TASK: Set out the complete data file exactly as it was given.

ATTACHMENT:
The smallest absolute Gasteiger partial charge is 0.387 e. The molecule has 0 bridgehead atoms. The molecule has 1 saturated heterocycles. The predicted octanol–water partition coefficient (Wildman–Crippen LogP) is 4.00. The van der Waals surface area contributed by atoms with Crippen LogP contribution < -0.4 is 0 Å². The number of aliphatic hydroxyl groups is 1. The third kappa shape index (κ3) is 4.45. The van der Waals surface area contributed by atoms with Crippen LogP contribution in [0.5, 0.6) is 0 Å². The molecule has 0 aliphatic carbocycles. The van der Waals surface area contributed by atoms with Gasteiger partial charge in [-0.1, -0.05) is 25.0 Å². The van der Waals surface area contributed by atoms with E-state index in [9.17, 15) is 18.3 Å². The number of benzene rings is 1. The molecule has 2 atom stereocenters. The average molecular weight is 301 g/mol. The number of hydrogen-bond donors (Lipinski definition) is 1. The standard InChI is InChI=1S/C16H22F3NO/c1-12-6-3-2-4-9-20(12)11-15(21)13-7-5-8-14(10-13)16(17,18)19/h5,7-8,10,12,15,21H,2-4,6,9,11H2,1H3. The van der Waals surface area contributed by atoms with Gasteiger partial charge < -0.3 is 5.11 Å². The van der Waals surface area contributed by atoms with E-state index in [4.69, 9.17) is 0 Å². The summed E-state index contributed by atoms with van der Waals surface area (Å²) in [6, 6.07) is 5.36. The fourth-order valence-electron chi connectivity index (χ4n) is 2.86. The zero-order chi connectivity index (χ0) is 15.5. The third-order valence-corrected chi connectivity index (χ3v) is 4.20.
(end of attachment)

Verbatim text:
The smallest absolute Gasteiger partial charge is 0.387 e. The molecule has 0 bridgehead atoms. The molecule has 1 saturated heterocycles. The predicted octanol–water partition coefficient (Wildman–Crippen LogP) is 4.00. The van der Waals surface area contributed by atoms with Crippen LogP contribution < -0.4 is 0 Å². The number of aliphatic hydroxyl groups is 1. The third kappa shape index (κ3) is 4.45. The van der Waals surface area contributed by atoms with Crippen LogP contribution in [0.5, 0.6) is 0 Å². The molecule has 0 aliphatic carbocycles. The van der Waals surface area contributed by atoms with Gasteiger partial charge in [-0.1, -0.05) is 25.0 Å². The van der Waals surface area contributed by atoms with E-state index in [9.17, 15) is 18.3 Å². The number of benzene rings is 1. The molecule has 2 atom stereocenters. The average molecular weight is 301 g/mol. The number of hydrogen-bond donors (Lipinski definition) is 1. The standard InChI is InChI=1S/C16H22F3NO/c1-12-6-3-2-4-9-20(12)11-15(21)13-7-5-8-14(10-13)16(17,18)19/h5,7-8,10,12,15,21H,2-4,6,9,11H2,1H3. The van der Waals surface area contributed by atoms with Gasteiger partial charge < -0.3 is 5.11 Å². The van der Waals surface area contributed by atoms with E-state index in [4.69, 9.17) is 0 Å². The summed E-state index contributed by atoms with van der Waals surface area (Å²) in [6, 6.07) is 5.36. The fourth-order valence-electron chi connectivity index (χ4n) is 2.86. The zero-order chi connectivity index (χ0) is 15.5. The third-order valence-corrected chi connectivity index (χ3v) is 4.20.